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2.5 out of 5 stars15
2.5 out of 5 stars
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on December 27, 2011
I gave up after the second try. Scarpetta is extremely morbid to the point of annoying. I find the last few Scarpetta novels similar. I use to love Cornwall books and is the reason I love foresic mysteries but the last few attempts are just torture to finish. I'm sorry, as much as I enjoyed reading the Scarpetta novels up to Scarpetta marrying Benton, I am no longer going to read her novels.
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on January 9, 2012
This, alas, will likely be the last Patricia Cornwell book I ever buy. I said that the last time, but after reading a few initial good reviews, hope conquered experience and I bought Red Mist. I shouldn't have. I've read all of the Scarpetta novels over the years and loved the earlier ones. The last few have been bad and getting worse. I couldn't help thinking as I plowed through Red Mist, that if this had been a first book submitted to publishers it would have received nothing but rejection slips. The plot was not believable, the characters have one emotional speed (angry/irritable) and there was little or no real tension. There's no mystery - the foreshadowing (if you can call it that) was more like being hit over the head with a mallet. And motive? Who needs a compelling motive? Add to that, just plain lousy writing, which seemed to indicate that Cornwell's editor(s) seem to give her carte blanche these days. Either that, or she's trying very hard to get out of a long contract with her publisher. Either way, don't waste your money. There are far, far more compelling mystery writers out there worth your time and attention. (Lisa Gardner, Greg Iles, Harlen Coben, Michael Connelly...)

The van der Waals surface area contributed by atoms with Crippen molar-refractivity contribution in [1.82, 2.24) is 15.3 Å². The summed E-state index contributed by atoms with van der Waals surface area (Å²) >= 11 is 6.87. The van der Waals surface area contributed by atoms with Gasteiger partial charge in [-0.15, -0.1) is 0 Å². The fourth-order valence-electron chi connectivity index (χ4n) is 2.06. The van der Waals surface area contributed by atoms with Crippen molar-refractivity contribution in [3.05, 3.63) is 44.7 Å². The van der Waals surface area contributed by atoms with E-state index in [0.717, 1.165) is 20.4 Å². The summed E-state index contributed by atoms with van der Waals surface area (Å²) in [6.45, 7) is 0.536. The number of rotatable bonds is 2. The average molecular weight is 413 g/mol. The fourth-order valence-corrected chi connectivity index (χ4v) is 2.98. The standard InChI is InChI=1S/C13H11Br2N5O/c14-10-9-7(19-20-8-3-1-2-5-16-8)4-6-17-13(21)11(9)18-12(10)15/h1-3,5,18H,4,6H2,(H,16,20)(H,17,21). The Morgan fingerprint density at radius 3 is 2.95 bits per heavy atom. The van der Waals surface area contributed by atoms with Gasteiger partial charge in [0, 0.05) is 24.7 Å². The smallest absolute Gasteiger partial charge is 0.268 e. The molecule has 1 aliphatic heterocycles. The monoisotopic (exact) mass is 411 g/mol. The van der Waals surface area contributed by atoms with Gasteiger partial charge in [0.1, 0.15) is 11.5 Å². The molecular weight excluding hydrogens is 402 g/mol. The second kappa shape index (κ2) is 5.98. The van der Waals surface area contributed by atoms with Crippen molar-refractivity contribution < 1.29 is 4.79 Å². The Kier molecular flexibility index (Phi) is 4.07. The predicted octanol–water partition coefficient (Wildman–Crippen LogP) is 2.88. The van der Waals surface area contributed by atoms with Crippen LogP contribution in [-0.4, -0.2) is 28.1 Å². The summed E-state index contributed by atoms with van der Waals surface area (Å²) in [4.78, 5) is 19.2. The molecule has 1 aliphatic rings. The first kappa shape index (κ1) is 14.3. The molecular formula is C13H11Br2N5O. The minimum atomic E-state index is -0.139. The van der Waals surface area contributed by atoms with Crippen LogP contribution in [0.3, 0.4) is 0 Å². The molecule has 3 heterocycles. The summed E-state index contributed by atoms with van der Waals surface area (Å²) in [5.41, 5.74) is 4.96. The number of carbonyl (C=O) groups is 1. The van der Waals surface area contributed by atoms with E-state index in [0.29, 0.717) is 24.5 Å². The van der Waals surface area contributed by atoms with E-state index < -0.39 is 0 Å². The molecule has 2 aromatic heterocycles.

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on January 1, 2012
I must repeat all that is written in the previous reviews ... such a loss of a once
magnificant author . There was a time I stayed up all night to finish her books.. now
I am saddened to lose that gift she bestowed upon us. And the booksigning post was very
disheartening indeed :(
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on January 4, 2012
I agree with the other comments - I was a diehard fan for years but not anymore. It's almost as if another author is writing these last books as they are not at all of the caliber we experienced in the earlier years. A complete disappointment on all accounts sadly.
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on January 7, 2012
I have to agree with a lot of the previous reviews. This book plodded along. It took 200 pages for the story to get going! Like many of the other reviewers, I used to read every PC novel but the stories have really dwindled and I think this may be the last one I buy. I wish she would go back to her old format of writing, this one was just terrible.
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This is the nineteenth Kay Scarpetta novel so far published. In this novel, Kay Scarpetta travels to a prison near Savannah, Georgia because of a letter from an inmate. The inmate is Kathleen Lawler, a convicted sex offender who some 30 years previously had been sent to prison for seducing a 12-year-old boy called Jack Fielding. Jack Fielding, as readers of this series will know, was once Scarpetta's deputy chief medical officer in Boston.